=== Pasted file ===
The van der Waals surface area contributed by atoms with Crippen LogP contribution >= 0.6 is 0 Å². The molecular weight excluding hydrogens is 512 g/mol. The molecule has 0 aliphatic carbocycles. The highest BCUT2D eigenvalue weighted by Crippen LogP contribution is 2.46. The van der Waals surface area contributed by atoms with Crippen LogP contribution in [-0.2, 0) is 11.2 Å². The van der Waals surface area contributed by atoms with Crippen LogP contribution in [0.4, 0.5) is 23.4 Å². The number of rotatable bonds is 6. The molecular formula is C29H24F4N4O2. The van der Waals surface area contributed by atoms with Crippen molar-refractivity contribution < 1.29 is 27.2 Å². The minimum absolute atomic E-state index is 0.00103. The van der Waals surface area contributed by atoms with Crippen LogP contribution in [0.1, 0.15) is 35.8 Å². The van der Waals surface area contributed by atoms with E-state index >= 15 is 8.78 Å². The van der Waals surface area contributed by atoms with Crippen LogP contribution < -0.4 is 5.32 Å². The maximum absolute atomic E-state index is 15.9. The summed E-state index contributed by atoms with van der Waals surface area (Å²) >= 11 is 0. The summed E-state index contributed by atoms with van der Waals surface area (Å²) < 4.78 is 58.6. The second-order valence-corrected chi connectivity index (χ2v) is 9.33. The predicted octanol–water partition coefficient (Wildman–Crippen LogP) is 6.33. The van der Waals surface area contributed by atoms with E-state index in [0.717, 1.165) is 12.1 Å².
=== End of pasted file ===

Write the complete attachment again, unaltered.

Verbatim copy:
The van der Waals surface area contributed by atoms with Crippen LogP contribution >= 0.6 is 0 Å². The molecular weight excluding hydrogens is 512 g/mol. The molecule has 0 aliphatic carbocycles. The highest BCUT2D eigenvalue weighted by Crippen LogP contribution is 2.46. The van der Waals surface area contributed by atoms with Crippen LogP contribution in [-0.2, 0) is 11.2 Å². The van der Waals surface area contributed by atoms with Crippen LogP contribution in [0.4, 0.5) is 23.4 Å². The number of rotatable bonds is 6. The molecular formula is C29H24F4N4O2. The van der Waals surface area contributed by atoms with Crippen molar-refractivity contribution < 1.29 is 27.2 Å². The minimum absolute atomic E-state index is 0.00103. The van der Waals surface area contributed by atoms with Crippen LogP contribution in [0.1, 0.15) is 35.8 Å². The van der Waals surface area contributed by atoms with E-state index >= 15 is 8.78 Å². The van der Waals surface area contributed by atoms with Crippen LogP contribution < -0.4 is 5.32 Å². The maximum absolute atomic E-state index is 15.9. The summed E-state index contributed by atoms with van der Waals surface area (Å²) >= 11 is 0. The summed E-state index contributed by atoms with van der Waals surface area (Å²) < 4.78 is 58.6. The second-order valence-corrected chi connectivity index (χ2v) is 9.33. The predicted octanol–water partition coefficient (Wildman–Crippen LogP) is 6.33. The van der Waals surface area contributed by atoms with E-state index in [0.717, 1.165) is 12.1 Å².